Case Study

Maternally inherited diabetes and deafness with a variable presentation across three generations within a pedigree, South Africa

Herbert Makgopa, Tanja Kemp, Surita Meldau, Engela M. Honey, Bettina Chale-Matsau
African Journal of Laboratory Medicine | Vol 13, No 1 | a2384 | DOI: https://doi.org/10.4102/ajlm.v13i1.2384 | © 2024 Herbert Makgopa, Tanja Kemp, Surita Meldau, Engela M. Honey, Bettina Chale-Matsau | This work is licensed under CC Attribution 4.0
Submitted: 05 December 2023 | Published: 29 May 2024

About the author(s)

Herbert Makgopa, Department of Chemical Pathology, Faculty of Health Sciences, University of Pretoria, Pretoria, South Africa; and, Department of Chemical Pathology, National Health Laboratory Service, Pretoria, South Africa
Tanja Kemp, Division of Endocrinology, Department of Internal Medicine, Faculty of Health Sciences, University of Pretoria, Pretoria, South Africa
Surita Meldau, Division of Chemical Pathology, Department of Pathology, University of Cape Town, Cape Town, South Africa; and, Department of Chemical Pathology, National Health Laboratory Service, Cape Town, South Africa
Engela M. Honey, Division of Human Genetics, Department of Biochemistry, Genetics and Microbiology, University of Pretoria, Pretoria, South Africa
Bettina Chale-Matsau, Department of Chemical Pathology, Faculty of Health Sciences, University of Pretoria, Pretoria, South Africa; and, Department of Chemical Pathology, National Health Laboratory Service, Pretoria, South Africa

Abstract

Introduction: Maternally inherited diabetes and deafness (MIDD) is caused by the m.3243A>G pathogenic variant in maternally inherited mitochondrial DNA. Diabetes is prevalent in our setting; however, MIDD is rarely diagnosed. This study, undertaken in Pretoria, South Africa, highlights the variable presentation of MIDD in different patients within the same family.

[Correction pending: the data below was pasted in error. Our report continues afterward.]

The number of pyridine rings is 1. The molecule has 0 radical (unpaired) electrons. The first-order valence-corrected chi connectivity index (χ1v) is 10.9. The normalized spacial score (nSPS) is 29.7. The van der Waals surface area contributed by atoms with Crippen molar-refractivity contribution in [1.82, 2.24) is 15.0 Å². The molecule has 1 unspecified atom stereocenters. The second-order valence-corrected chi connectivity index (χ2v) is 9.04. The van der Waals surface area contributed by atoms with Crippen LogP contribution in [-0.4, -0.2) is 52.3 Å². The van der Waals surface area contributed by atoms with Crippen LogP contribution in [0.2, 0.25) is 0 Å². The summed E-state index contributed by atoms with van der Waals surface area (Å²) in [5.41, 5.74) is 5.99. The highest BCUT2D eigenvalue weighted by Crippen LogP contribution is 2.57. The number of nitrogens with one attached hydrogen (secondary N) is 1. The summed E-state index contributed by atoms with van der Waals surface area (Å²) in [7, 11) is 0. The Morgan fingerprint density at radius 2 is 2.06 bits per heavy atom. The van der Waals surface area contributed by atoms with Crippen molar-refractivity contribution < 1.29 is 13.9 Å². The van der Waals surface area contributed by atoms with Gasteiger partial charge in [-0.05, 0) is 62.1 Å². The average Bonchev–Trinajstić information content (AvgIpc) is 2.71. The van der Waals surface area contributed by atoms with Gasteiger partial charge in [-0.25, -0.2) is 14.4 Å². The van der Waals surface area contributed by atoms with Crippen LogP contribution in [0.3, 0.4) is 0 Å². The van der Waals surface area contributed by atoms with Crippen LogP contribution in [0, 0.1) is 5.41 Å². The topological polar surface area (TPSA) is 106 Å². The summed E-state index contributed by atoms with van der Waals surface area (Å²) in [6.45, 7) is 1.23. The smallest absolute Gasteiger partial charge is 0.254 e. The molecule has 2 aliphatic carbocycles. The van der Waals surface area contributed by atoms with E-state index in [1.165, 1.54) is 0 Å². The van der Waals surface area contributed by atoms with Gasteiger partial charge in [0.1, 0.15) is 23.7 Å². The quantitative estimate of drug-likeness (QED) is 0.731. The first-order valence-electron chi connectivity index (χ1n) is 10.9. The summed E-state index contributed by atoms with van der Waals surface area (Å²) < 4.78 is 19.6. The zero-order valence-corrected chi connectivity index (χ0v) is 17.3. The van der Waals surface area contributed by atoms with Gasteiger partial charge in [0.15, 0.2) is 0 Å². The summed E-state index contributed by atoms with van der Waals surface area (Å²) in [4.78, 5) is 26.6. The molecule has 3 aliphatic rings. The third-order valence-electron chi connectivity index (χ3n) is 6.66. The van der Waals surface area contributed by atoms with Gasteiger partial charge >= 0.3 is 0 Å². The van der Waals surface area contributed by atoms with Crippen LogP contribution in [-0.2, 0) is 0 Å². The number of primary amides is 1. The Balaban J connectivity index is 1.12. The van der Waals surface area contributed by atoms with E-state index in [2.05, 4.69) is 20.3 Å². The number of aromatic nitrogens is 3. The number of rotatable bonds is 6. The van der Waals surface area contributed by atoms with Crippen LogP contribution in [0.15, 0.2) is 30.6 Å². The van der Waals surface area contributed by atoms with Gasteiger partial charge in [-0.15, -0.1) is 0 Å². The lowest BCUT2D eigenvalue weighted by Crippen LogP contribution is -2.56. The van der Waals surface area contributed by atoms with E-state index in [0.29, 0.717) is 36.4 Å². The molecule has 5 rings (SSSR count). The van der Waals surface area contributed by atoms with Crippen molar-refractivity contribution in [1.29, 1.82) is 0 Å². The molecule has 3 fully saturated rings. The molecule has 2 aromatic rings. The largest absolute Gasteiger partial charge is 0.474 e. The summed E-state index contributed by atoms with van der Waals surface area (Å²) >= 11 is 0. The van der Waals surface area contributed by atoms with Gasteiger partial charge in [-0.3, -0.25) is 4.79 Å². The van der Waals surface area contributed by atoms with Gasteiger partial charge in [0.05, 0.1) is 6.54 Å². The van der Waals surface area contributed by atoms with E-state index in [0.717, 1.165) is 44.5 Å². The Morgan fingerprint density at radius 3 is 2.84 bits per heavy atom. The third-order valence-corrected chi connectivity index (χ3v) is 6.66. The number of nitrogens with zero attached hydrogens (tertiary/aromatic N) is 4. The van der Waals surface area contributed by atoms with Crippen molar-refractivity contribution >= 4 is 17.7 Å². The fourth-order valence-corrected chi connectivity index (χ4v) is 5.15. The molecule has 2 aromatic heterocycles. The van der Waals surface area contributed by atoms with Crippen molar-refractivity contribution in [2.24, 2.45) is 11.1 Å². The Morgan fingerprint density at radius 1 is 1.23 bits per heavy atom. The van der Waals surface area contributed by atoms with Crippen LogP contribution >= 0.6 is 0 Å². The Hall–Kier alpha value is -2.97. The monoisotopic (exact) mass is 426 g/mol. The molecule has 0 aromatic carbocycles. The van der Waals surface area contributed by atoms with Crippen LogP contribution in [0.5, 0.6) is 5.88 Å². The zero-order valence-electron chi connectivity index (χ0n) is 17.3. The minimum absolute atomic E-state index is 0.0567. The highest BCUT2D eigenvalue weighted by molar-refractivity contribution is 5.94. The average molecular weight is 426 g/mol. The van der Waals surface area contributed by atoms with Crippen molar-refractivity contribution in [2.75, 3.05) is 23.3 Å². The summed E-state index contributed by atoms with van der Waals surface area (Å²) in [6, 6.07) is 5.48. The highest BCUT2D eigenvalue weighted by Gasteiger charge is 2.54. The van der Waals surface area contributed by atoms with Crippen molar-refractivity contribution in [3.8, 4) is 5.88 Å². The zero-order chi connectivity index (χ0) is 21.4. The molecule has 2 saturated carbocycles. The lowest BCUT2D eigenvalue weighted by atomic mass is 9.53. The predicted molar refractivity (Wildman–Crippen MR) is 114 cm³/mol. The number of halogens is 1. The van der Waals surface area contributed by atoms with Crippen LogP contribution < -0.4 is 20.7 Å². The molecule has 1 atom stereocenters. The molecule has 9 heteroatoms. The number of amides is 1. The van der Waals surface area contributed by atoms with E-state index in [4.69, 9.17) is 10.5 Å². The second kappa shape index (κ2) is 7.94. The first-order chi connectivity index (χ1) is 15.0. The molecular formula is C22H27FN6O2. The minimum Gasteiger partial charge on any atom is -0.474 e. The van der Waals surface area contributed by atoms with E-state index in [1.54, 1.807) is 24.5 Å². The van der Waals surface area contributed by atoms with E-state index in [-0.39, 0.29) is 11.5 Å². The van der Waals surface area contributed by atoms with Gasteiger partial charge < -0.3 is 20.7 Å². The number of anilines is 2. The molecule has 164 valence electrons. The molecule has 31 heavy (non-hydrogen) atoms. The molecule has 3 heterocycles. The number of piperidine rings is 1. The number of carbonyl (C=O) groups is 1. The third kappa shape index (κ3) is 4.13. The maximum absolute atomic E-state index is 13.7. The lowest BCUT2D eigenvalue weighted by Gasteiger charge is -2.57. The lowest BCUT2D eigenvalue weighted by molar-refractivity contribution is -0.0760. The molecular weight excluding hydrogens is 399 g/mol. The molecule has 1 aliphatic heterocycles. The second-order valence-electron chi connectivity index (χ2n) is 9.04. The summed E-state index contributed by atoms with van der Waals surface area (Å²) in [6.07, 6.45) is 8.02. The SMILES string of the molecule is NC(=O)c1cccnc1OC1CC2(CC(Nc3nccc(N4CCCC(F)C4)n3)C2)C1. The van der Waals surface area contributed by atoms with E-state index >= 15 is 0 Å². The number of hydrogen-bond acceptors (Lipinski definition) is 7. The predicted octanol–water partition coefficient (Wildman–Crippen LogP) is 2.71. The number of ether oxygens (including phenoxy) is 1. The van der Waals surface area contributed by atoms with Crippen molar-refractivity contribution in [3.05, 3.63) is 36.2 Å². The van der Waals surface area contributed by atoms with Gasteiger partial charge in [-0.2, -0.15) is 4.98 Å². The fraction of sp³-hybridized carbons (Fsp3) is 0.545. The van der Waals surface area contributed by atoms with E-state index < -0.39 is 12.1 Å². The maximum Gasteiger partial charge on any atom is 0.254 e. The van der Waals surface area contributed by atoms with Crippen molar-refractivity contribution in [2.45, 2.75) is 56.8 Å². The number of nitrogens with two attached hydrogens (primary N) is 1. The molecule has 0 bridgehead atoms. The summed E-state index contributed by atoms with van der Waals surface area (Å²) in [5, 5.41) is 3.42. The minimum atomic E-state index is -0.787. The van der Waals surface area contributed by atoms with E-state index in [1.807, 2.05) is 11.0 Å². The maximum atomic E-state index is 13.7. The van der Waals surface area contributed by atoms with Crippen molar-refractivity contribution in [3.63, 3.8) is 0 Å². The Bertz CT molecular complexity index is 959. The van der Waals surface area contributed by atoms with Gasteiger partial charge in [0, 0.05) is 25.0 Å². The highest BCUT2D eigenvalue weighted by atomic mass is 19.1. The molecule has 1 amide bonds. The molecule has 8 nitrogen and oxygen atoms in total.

Case presentation: A 45-year-old man (proband) with hearing impairment was referred to the endocrine unit in July 2015 due to poor glycaemic control (HbA1c = 13%). His clinical and biochemical features were in keeping with MIDD. A genetic study of accessible maternal relatives was pursued. His mother had difficulty hearing and reportedly died from an unspecified cardiovascular cause. Two sisters with diabetes and deafness died of cardiac-related conditions. One nephew had diabetes (HbA1c = 7.7%), hearing loss and tested positive for m.3243A>G. A third sister tested positive for m3243A>G, but aside from bilateral mild hearing loss in higher frequencies, showed no other signs of target organ damage. Her daughter developed end-stage kidney failure necessitating a transplant, while her son had no biochemical abnormalities and was negative for m.3243A>G.

Management and outcome: A multidisciplinary team managed and screened for complications of the patient and his maternal relatives. Proband died prior to genetic testing.

Conclusion: Most MIDD patients initially present with symptoms of diabetes only, and it is probable that many cases remain undiagnosed. A high index of suspicion is necessary when encountering a family history of both diabetes and impaired hearing, and screening should be offered to the patient’s maternal relatives.

What the study adds: This study demonstrates the importance of proper assessment when evaluating a patient with diabetes and a family history of hearing loss.


Keywords

diabetes; mitochondrial DNA; maternally inherited diabetes and deafness; heteroplasmy; hearing loss.

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